In late November, 1899, a British military unit which included an embedded reporter was ambushed by an Afrikaner unit in what is now Natal Province, South Africa. This was during the Anglo-Boer war, which was to be the largest military adventure to date in the history of the United Kingdom. The British had been traveling in an armored battle train, a kind of tank-train hybrid that was being used in that war mostly with poor results. The train was partly derailed, and the British were under fire, their only hope to make a break for it, or to hunker down and wait for reinforcements which may or may not come. Suddenly and without warning one of the British soldiers threw up a white flag and surrendered. This moment of initiative caused confusion among both the Boer and British which in turn resulted in several Boer and British soldiers exposing themselves to each other’s direct fire. It is one thing to volley bullets back and forth and occasionally hit someone, but standing uncovered several feet apart and heavily armed, the soldiers on both sides collectively decided that taking what was now realized by some to have been a false signal as a valid appeal to surrender was a better choice than a massacre. The British Soldiers and the reporter were all taken prisoner. Over the subsequent month, the reporter was (against the standing rules of the time) mixed in with the soldiers, and they were processed and incarcerated in a facility in Pretoria.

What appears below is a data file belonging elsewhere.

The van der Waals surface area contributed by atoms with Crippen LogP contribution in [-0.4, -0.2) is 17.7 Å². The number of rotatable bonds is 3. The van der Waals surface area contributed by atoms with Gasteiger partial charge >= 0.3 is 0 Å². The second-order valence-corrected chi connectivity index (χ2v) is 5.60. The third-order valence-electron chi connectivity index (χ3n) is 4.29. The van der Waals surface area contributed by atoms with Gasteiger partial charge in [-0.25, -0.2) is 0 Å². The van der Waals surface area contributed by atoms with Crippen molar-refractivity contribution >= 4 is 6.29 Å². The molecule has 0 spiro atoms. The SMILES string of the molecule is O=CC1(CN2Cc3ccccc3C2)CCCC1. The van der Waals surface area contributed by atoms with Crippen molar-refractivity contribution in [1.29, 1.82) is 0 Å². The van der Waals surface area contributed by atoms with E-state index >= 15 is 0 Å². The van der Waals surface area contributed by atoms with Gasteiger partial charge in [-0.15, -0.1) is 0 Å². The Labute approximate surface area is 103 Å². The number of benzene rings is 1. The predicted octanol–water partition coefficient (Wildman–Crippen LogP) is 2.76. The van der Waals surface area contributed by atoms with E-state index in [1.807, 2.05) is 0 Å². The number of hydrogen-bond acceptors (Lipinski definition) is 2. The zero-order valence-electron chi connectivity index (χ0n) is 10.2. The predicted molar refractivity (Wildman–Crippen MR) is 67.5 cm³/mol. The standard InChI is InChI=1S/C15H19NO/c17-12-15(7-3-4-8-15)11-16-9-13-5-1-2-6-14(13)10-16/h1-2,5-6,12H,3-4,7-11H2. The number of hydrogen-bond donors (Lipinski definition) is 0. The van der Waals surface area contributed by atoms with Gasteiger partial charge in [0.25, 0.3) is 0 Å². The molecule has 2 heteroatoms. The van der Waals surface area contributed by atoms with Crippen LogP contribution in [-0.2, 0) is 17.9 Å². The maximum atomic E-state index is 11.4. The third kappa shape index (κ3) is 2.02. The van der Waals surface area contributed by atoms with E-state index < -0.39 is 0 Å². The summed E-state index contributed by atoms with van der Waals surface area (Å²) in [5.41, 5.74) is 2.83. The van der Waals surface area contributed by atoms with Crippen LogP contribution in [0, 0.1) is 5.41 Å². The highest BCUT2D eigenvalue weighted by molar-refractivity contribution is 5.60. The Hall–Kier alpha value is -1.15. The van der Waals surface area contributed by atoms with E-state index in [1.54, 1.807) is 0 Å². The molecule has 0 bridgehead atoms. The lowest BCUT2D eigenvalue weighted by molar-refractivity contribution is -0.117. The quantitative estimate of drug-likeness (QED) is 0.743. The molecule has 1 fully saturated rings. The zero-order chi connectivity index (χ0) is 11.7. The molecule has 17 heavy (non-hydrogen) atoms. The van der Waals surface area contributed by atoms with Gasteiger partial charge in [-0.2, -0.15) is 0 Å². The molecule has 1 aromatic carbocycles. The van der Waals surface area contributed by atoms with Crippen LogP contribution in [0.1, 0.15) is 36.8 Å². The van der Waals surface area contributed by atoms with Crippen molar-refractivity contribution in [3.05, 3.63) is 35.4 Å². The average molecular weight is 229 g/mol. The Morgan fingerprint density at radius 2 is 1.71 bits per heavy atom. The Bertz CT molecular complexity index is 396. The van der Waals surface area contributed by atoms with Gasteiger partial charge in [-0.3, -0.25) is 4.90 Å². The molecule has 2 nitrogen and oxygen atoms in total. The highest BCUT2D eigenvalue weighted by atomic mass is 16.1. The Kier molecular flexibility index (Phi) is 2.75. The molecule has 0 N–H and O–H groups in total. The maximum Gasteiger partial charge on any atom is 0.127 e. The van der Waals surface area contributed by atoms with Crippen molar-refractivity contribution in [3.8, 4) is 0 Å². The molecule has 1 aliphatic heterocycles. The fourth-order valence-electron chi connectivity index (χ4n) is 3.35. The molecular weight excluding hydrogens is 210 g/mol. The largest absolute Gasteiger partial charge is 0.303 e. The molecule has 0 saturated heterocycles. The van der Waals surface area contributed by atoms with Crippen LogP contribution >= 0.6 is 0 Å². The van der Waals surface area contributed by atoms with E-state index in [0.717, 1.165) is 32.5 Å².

On December 22, the reporter effected an escape which is one of the more remarkable stories I’ve ever read. It forms a chapter in his later writing, which I’ve cut down considerably for you to get the gist of the story. Below I’ll provide a link to the complete manuscript. Continue reading From Ladysmith to London: A Harrowing Escape